Published: October 5, 2021

-PJ Media


Three glistening new buildings in downtown Seattle with 165 studio apartments — originally to be rented at market rates — will instead house the homeless.

The Low Income Housing Institute (LIHI) is buying the buildings with taxpayer dollars for about $50 million, with federal COVID-19 relief funds splitting the cost equally. Seattle City Hall is contributing about $25 million, while also using “American Rescue Plan Act” funds. A large portion comes from Washington State’s Department of Commerce.

Left-wing Seattle Mayor Jenny Durkan, so unpopular she can’t run for re-election, claims the deals will house people quickly and cheaply, compared to the time and cost required to develop similar projects from scratch. The three upscale buildings should be occupied by the end of the year.

Tent encampments in public spaces have grown in Seattle for decades, especially during the pandemic, due to poor leadership and unaffordable housing. Durkan recently extended Seattle’s so-called eviction moratoriums for the sixth time.

“The city and county have been enabling the homeless for a couple decades, and that’s what’s made the problem worse,” a lifelong Seattle-area resident told PJ Media Wednesday. “They destroy the hotels they get put in and have turned the city into a place that rivals a third world country. The homeless are far more dangerous than the gangs are in Seattle, and yes, Seattle has a big gang problem.”

Each of the three Capitol Hill buildings has micro-apartments that were permitted in 2019 before the pandemic hit. They were designed in 2017 and 2018 “as Seattle’s tech industry boomed and young workers moved to the city in droves, driving up demand for apartments near downtown. They’re located near jobs, stores, social services and transit options. Some units boast postcard views of the Denny Triangle skyline and Elliott Bay,” reports say.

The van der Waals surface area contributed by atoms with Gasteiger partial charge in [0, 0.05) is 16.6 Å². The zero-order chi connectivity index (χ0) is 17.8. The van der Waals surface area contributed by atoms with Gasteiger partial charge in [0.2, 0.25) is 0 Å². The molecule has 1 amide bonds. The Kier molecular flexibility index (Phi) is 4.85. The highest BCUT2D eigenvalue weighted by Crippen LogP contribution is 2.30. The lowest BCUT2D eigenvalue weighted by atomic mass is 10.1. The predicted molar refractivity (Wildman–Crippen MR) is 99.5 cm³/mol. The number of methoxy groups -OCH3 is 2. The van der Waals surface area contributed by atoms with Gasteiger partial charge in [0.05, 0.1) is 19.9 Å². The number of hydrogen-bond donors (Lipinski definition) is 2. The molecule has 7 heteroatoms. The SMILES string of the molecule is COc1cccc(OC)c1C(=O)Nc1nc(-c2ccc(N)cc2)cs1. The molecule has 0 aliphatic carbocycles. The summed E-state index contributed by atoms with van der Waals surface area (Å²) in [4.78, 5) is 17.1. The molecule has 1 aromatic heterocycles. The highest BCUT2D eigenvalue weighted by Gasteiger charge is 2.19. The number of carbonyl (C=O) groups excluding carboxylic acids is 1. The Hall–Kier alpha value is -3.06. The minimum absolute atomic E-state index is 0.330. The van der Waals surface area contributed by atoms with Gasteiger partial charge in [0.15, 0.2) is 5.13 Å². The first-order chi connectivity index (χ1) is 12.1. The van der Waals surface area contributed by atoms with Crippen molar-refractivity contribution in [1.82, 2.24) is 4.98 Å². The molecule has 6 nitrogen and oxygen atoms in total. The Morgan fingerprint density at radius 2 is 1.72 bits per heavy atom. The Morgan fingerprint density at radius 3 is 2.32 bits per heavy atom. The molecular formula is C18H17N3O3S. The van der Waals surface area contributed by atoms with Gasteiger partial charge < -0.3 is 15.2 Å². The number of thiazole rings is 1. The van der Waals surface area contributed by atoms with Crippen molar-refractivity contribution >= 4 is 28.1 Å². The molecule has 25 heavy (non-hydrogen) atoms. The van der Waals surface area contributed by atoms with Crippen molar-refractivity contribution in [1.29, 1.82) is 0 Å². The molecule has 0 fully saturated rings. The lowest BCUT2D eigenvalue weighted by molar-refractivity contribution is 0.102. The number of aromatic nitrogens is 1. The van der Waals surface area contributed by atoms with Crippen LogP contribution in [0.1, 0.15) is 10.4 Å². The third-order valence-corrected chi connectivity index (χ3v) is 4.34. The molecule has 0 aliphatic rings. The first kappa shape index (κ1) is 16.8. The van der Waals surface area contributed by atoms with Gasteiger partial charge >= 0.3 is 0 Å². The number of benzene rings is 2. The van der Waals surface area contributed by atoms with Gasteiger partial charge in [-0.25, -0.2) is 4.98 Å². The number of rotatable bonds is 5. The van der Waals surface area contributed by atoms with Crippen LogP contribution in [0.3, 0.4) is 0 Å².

The city and state are spending an average of $305,000 per unit on the three buildings.

Some apartments will be reserved for people at or below 50 percent of the area’s median income; some are for people at or below 30 percent. All rents will be subsidized by taxpayers, leaving tenants to contribute no more than $600 per month.

To the south in another failing liberal city, construction began last week on a fancy residential tower that will rise above the tarps and tents of Skid Row in Los Angeles.

Expected to open in late 2023, the $160-million Weingart Tower adds almost 300 new furnished apartments for homeless people, the largest addition of its kind in city history.

The metal-and-glass high-rise — designed with extra amenities like a roof deck, pet relief area, and fenced-in courtyard — is one of several permanent housing developments for the homeless in Los Angeles to break ground in 2021 under a $1.2 billion initiative.

A second phase of the project gets underway next year at the same site with plans for an additional 300 units.

Facing bipartisan public anger over filthy tents in public spaces, Los Angeles Mayor Eric Garcetti allotted $32 million in funding to the Weingart Tower proposal, part of an overall increase of $362 million — again, taxpayer money — in Prop HHH funding from the city’s budget.

Skid Row, the city’s largest homeless encampment, has existed for at least a century, and during the past half-century has become extremely dangerous with people living in squalor. It is a harrowing 50-block area where an estimated 3,000 people sleep, do drugs, defecate, commit crime, and harass citizens.

“This is a first-class building which could be anywhere,” Weingart Center Association President, CEO, and former Democrat Rep. Kevin Murray said. “It’s designed such that without knowing the people in it, you would never know that we were housing formerly homeless people.”